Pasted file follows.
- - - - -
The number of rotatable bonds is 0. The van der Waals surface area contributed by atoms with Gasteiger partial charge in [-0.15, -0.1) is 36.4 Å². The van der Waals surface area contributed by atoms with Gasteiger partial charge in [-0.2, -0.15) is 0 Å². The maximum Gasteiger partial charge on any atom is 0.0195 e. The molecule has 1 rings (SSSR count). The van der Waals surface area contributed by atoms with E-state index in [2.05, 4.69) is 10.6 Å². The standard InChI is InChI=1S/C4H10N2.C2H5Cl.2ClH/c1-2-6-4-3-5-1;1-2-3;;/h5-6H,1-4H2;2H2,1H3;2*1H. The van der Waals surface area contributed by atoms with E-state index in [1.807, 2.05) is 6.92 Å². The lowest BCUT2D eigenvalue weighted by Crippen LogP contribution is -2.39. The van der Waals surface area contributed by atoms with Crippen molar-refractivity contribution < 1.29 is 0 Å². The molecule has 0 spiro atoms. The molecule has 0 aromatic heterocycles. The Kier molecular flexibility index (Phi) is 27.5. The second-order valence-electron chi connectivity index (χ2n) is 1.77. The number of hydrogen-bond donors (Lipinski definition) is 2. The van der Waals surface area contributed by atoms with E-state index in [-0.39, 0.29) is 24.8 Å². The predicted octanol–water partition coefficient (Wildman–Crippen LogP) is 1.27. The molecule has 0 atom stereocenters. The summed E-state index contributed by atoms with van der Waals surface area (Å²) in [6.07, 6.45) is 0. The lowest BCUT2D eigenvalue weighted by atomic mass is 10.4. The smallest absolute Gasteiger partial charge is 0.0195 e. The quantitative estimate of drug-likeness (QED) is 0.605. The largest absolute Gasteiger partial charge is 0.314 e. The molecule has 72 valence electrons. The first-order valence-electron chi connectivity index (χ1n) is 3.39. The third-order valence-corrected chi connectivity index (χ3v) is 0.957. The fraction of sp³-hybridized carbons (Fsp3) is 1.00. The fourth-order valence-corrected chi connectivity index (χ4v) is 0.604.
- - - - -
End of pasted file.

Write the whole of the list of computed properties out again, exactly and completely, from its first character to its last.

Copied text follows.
The number of rotatable bonds is 0. The van der Waals surface area contributed by atoms with Gasteiger partial charge in [-0.15, -0.1) is 36.4 Å². The van der Waals surface area contributed by atoms with Gasteiger partial charge in [-0.2, -0.15) is 0 Å². The maximum Gasteiger partial charge on any atom is 0.0195 e. The molecule has 1 rings (SSSR count). The van der Waals surface area contributed by atoms with E-state index in [2.05, 4.69) is 10.6 Å². The standard InChI is InChI=1S/C4H10N2.C2H5Cl.2ClH/c1-2-6-4-3-5-1;1-2-3;;/h5-6H,1-4H2;2H2,1H3;2*1H. The van der Waals surface area contributed by atoms with E-state index in [1.807, 2.05) is 6.92 Å². The lowest BCUT2D eigenvalue weighted by Crippen LogP contribution is -2.39. The van der Waals surface area contributed by atoms with Crippen molar-refractivity contribution < 1.29 is 0 Å². The molecule has 0 spiro atoms. The molecule has 0 aromatic heterocycles. The Kier molecular flexibility index (Phi) is 27.5. The second-order valence-electron chi connectivity index (χ2n) is 1.77. The number of hydrogen-bond donors (Lipinski definition) is 2. The van der Waals surface area contributed by atoms with E-state index in [-0.39, 0.29) is 24.8 Å². The predicted octanol–water partition coefficient (Wildman–Crippen LogP) is 1.27. The molecule has 0 atom stereocenters. The summed E-state index contributed by atoms with van der Waals surface area (Å²) in [6.07, 6.45) is 0. The lowest BCUT2D eigenvalue weighted by atomic mass is 10.4. The smallest absolute Gasteiger partial charge is 0.0195 e. The quantitative estimate of drug-likeness (QED) is 0.605. The largest absolute Gasteiger partial charge is 0.314 e. The molecule has 72 valence electrons. The first-order valence-electron chi connectivity index (χ1n) is 3.39. The third-order valence-corrected chi connectivity index (χ3v) is 0.957. The fraction of sp³-hybridized carbons (Fsp3) is 1.00. The fourth-order valence-corrected chi connectivity index (χ4v) is 0.604.